Molina-Reyes: I will stay in the sleeper, go take a shower, or take a walk if on downtime.
Ocasio: The driver gives the off-duty partner the privacy to sleep, and call his family. Also, because we have separate beds, we have our own space.
What driving schedule provides the greatest number of miles, yet is easiest on both drivers?
Ocasio: The schedule that we both agreed upon was to switch places every 10 hours, so the partner who is resting can have a sufficient amount of uninterrupted sleep. It works best for both of us.
How do you split the miles?
Molina-Reyes: Equally, regardless of how many miles any one driver covers.
How do you split up other duties?
Ocasio: The person who is driving does the fueling. It’s also like that when choosing loads, and when loading and unloading. With handling cash advances, we usually split the costs 50-50 with paying tolls and other necessities.
What miles do you need in order to make a decent paycheck for both?
Molina-Reyes: 5,600 miles per week.
Ocasio: 5,000 miles per week or 240,000 per year.
What if you have a scheduling conflict for a special event?
Molina-Reyes: It takes compromise and communication for all of the parties involved, including the dispatcher.
Ocasio: We try to tell each other in sufficient time if we have special events coming up so that we can adjust. Talking is our best method to overcome these problems.
Do you have families?
Molina-Reyes: Yes, and mine is getting bigger by the minute. I have three kids, ages 11, 9, and 18 months, and another on the way.
Ocasio: I have a wife, three sons and a daughter.
Any advice on how to be sure you make enough money to support two families?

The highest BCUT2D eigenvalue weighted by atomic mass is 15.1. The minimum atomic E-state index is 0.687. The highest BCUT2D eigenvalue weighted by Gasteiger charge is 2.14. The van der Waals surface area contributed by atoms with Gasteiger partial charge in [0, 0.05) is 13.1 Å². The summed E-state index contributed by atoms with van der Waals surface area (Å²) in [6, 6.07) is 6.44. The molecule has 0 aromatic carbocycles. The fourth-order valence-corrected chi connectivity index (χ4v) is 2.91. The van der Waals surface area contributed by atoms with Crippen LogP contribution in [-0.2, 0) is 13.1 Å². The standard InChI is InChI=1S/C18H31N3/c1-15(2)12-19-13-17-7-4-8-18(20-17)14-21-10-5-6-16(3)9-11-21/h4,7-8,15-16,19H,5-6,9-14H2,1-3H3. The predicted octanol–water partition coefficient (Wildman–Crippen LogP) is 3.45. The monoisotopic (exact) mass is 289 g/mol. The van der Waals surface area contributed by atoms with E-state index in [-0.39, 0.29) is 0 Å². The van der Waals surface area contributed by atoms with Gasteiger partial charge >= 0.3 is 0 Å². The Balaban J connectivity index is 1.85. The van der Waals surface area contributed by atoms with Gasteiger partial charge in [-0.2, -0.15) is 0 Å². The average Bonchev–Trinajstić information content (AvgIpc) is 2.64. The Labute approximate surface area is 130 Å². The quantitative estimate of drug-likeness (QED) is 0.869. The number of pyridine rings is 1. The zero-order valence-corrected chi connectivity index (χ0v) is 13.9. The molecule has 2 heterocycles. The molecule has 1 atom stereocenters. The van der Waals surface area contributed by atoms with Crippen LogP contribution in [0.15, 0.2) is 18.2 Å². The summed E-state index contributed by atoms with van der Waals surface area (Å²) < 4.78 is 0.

Molina-Reyes: Be equal and fair, and have the same goals.
Ocasio: Good advice is to coordinate accurately, so partners know what miles to run and both are satisfied with the revenue. Then each will have the money necessary so they can be in good standing at home.
Byron Molina-Reyes and Ivan Ocasio have been driving as a team for two years. They cover the South Region for Barr-Nunn and chose the company because they liked its flexibility on home time and the benefits offered were good for their growing families.
Born in Puerto Rico and raised in the Bronx, N.Y., Molina-Reyes has always enjoyed driving, traveling to different places and learning new cultures. Trucking was a natural career choice. In 2008 he attended Roadmaster School in Kissimmee, Fla. He worked OTR for two training carriers and then went to work for FedEx Ground, where he began driving with Ocasio before moving to Barr-Nunn.
Ocasio’s father worked in a warehouse and he helped out at an early age. He worked alongside truckers and it always seemed an interesting career. After moving to Orlando from Puerto Rico, he had the opportunity to drive and gladly took it. He’s been driving trucks since the summer of 2008, beginning with flatbeds. He decided to make a change and thought team driving would suit him. He had opportunities to work for several different carriers, but finally settled at FedEx Ground. Before teaming with Molina-Reyes he drove with another partner, but soon realized they didn’t have compatible work styles. Molina-Reyes was his next partner at FedEx and they moved to Barr-Nunn last year.